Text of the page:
Αριθμός Λέξεων: 1242
Σχόλια: Για το διαγωνισμό Νοεμβρίου 2006
Murder of crows into the nights
Caw and screech when the moon shines
Dubbed harbingers of bad news
Deathly shadows for my muse
Lady of Ravens
The slender young man looked outside his window at the high bell tower across the street. A crow was sitting on the roof, oblivious to the deafening noise coming from the heavy brass bell a foot or two below it. Instead he took his quill, dipped it in the ink and started scribbling on the piece of paper in front of him.
My name is Jeremiah Coltrane, born 784 in Anaria of Zimor. My childhood and adolescence are meticulously chronicled in previous manuscripts so I shall skip those chapters and instead concentrate on facts concerning the last year only.
The flutter of wings made him look outside his window to see more crows landing on the tower. Paying no attention to them he returned to his writing.
As is known to all my fellow citizens, the legend of the three Ladies looms above our peaceful little town. Word has it they are three witches, spawned of darkness and born out of the womb of the Pits to plague all those good and virtuous. The three hags have power over a certain creature each and from these beasts their names derive, for the people call them the Ladies of the beasts, the Lady of Vixen, the youngest and the prettiest of the three, known to enchant men to their doom, using her feminine wiles and her dark magics, the Lady of Wolves, the most savage of the three, known to steal the newborn from their cradles and to sacrifice them to the dark gods of the woods, and last but not least the vile Lady of Ravens, oldest of the three and known for sadistically preying on the weak and helpless.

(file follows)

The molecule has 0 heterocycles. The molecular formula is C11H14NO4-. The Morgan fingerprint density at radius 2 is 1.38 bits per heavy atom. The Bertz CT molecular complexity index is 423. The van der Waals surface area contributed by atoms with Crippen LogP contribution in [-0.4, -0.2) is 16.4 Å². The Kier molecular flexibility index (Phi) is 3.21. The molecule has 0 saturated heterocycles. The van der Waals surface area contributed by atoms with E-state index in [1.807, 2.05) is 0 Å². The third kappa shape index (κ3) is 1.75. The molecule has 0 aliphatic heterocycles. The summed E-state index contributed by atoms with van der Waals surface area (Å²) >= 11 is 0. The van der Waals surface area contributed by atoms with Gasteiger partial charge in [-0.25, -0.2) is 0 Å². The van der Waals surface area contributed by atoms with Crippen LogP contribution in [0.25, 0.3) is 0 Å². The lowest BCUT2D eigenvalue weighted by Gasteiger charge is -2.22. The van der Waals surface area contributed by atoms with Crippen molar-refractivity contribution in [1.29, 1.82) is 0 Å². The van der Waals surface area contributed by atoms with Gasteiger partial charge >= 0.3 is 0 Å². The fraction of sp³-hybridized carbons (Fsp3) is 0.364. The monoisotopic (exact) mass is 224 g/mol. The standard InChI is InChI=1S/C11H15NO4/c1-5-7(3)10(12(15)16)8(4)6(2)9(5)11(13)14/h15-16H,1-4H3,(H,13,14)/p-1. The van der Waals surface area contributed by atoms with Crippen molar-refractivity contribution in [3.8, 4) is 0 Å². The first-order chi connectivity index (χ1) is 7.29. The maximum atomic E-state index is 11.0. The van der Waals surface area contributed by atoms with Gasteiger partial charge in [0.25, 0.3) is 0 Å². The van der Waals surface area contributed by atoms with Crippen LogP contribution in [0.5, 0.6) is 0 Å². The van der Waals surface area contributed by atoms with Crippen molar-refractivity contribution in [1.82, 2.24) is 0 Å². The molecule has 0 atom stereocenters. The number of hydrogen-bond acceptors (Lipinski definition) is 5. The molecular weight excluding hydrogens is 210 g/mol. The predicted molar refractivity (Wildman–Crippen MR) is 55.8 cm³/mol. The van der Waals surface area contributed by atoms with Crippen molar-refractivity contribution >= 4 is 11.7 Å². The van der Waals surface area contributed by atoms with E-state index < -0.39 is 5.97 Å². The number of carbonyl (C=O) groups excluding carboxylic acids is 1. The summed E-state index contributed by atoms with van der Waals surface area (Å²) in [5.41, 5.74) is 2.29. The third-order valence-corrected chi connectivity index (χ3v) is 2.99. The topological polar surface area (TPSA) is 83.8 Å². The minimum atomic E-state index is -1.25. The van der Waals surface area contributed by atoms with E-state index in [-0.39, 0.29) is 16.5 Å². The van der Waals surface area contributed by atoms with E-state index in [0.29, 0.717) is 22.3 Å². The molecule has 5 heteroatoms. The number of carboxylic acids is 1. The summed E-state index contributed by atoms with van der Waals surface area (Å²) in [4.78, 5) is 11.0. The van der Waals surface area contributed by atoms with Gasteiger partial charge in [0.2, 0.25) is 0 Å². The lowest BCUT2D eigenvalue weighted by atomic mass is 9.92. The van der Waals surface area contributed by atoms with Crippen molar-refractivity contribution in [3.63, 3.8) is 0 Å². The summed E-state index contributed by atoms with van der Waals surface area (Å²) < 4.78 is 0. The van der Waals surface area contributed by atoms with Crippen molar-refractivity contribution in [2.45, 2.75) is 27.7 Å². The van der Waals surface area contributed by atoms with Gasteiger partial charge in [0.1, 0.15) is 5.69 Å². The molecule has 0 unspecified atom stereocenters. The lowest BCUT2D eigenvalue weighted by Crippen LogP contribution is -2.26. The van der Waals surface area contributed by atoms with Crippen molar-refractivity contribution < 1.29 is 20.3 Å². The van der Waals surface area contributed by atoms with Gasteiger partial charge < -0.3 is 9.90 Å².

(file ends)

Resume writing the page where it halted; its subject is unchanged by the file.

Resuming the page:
The crows outside were restless, cawing and fluttering on the bell tower. Word had it crows in the night meant death, horrible death for those listening to them. Jeremiah had heard the legend hundreds of times, yet he ignored the crows and focused on his writing. He dipped the quill in the ink once more and then went on.
My other journals, chronicling my life up to last year, often describe the awe the three ladies inspired in me, the fear mingled with longing. Adulthood and my studies took me away from my town both physically and mentally, thus the Three Ladies I forgot and instead of their secrets I uncovered the secrets the flesh holds inside, studying medicine. Upon finishing my studies a year and a half ago I returned home to succeed my old father as the town doctor, having completely forgotten my childhood fears. Then, a year ago, the fears came a-calling.
The crows were louder now, restless, excited, as if they had found a fresh corpse to feast upon. Jeremiah tried to ignore them, however hard it was, and finish his manuscript.
In most fictional stories of this kind there is a hidden desire, a desperate plea, such as ailing health or a love denied to push someone to darkness, but this report is real and no such dramatic element was introduced and no redeeming qualities are to be given to yours truly, for I have met the sisters and helped them with their evil Crafts.